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The ultimate Edinburgh city guide

See Scotland’s most beautiful city in all its Medieval, Gothic, and Georgian glory

Charming cobbled streets brimming with independent shops, quaint cafés, artisan markets, and tucked-away treasure troves of antiques. Row upon row of grey-washed Georgian townhouses, sitting prettily along picturesque crescents and well-kept gardens. All set between rolling countryside and a windswept, sandy seaside, overlooked by an 11th century castle. With its Medieval Old Town and elegant Georgian New Town, Edinburgh offers the best of both worlds for a UK city break packed with culture and character.

A short round-up of Edinburgh’s must-see sights…

Edinburgh Castle photographed by Chloe Frost-Smith

Edinburgh Castle: Dominating the capital’s skyline from its prominent position on Castle Rock, this historic fortress sits at the top of the Royal Mile, a popular Old Town street lined with Scottish souvenir shops which links the castle with Holyrood Palace. This is the place to pick up shortbread, fudge, and whisky before heading down to Grassmarket for an alfresco drink in what used to be the city’s main livestock market square.

Princes Street: Home to a long list of high street stores, this main thoroughfare is the equivalent of London’s Oxford Street, but comes with breathtaking views of the castle as you wander along and window shop. Running parallel is George Street (think London’s Bond Street) its stylish sibling with more upmarket shops if you’re looking to splurge.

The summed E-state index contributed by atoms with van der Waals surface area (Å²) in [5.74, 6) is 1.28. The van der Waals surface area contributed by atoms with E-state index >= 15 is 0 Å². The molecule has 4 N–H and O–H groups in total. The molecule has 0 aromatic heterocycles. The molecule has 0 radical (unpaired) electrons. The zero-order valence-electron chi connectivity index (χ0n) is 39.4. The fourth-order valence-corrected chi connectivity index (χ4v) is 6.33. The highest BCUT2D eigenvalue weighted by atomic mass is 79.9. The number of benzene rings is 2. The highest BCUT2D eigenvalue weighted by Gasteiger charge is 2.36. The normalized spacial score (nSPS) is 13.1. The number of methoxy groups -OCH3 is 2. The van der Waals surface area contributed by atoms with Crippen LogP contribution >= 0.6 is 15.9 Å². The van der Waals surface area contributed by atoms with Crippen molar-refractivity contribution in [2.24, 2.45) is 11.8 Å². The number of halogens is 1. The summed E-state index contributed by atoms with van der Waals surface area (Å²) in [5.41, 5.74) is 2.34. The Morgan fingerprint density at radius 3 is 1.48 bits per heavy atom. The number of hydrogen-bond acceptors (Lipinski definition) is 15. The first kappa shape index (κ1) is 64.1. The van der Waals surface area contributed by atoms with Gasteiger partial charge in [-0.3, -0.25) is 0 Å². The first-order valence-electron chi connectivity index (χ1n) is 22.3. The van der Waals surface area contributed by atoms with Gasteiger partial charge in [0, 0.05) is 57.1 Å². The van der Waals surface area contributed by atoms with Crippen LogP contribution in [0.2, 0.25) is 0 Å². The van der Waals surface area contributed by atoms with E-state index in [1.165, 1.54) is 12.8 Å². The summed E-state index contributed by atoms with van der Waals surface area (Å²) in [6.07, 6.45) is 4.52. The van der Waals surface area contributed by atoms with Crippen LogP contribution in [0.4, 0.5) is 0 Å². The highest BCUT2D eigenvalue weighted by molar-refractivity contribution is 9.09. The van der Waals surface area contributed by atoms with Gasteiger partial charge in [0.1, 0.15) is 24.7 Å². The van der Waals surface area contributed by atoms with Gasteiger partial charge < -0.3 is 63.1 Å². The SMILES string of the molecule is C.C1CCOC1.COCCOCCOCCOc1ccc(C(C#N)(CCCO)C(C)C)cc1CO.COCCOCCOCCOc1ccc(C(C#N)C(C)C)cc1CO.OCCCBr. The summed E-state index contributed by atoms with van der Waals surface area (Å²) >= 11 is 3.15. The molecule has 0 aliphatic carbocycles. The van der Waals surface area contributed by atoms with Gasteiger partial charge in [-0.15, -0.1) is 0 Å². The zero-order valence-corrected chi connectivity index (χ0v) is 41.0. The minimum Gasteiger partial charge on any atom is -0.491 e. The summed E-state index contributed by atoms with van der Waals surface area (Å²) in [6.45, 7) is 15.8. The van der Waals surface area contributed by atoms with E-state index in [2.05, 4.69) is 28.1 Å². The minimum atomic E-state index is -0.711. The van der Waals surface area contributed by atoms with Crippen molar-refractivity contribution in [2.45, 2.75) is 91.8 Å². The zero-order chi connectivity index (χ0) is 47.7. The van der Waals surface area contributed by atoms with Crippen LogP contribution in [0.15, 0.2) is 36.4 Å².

One of the Victorian glasshouses at Royal Botanic Garden Edinburgh (left) by Chloe Frost-Smith

Royal Botanic Garden Edinburgh: An urban oasis of over 70 acres just outside the city centre, discover thousands of plant varieties in one of Edinburgh’s most tranquil settings. While access to the gardens is free, there is a small cost if you’d like to step inside one of the striking Victorian glasshouses filled with ancient palm trees and exotic flowers.

Calton Hill: The panoramic views from Edinburgh’s Acropolis are well worth the climb, where you’ll have a front row seat to the city’s major landmarks along with a collection of historic monuments on its hilltop, including a Parthenon-inspired set of twelve columns and the Greek temple-styled City Observatory.

The peak of Arthur’s Seat sits over 250 metres above sea level.

Arthur’s Seat: For a back-to-nature experience just a mile from the city centre, save the scenic hike up this ancient volcano for a sunny evening to watch the sun set over Edinburgh and the North Sea.

…and a longer look at Edinburgh’s lesser-known spots

Dean Village

Dean Village on the Water of Leith.

Make time for a stroll down to Dean Village, a photogenic pastel-coloured patchwork of 19th century buildings and bridges set along the Water of Leith. Historically this was where 11 water mills once stood, remains of which can still be seen in the mill stones and stone plaques decorated with baked bread and pies dotted around the village. Art lovers can also browse exhibitions in the Dean Gallery and the Scottish National Gallery of Modern Art just a short walk away.

Stockbridge

Stockbridge Market and Circus Lane photographed by Chloe Frost-Smith

A 15-minute meander through the Dean Gardens will take you to Stockbridge, a vibrant area of the city with a village vibe and a local hotspot for organic delis and stylish gastropubs. If you’re visiting over a weekend, be sure to head over to the Sunday farmers’ market to pick up some Perthshire preserves and a bag of Scotch & Co’s Scotch eggs. In the shadow of the Saint Stephen Church clock tower lies Circus Lane, a magical residential street of terraced mews houses with colourful front doors and hanging baskets of flowers – deservedly one of the city’s most photographed spots.

Portobello Beach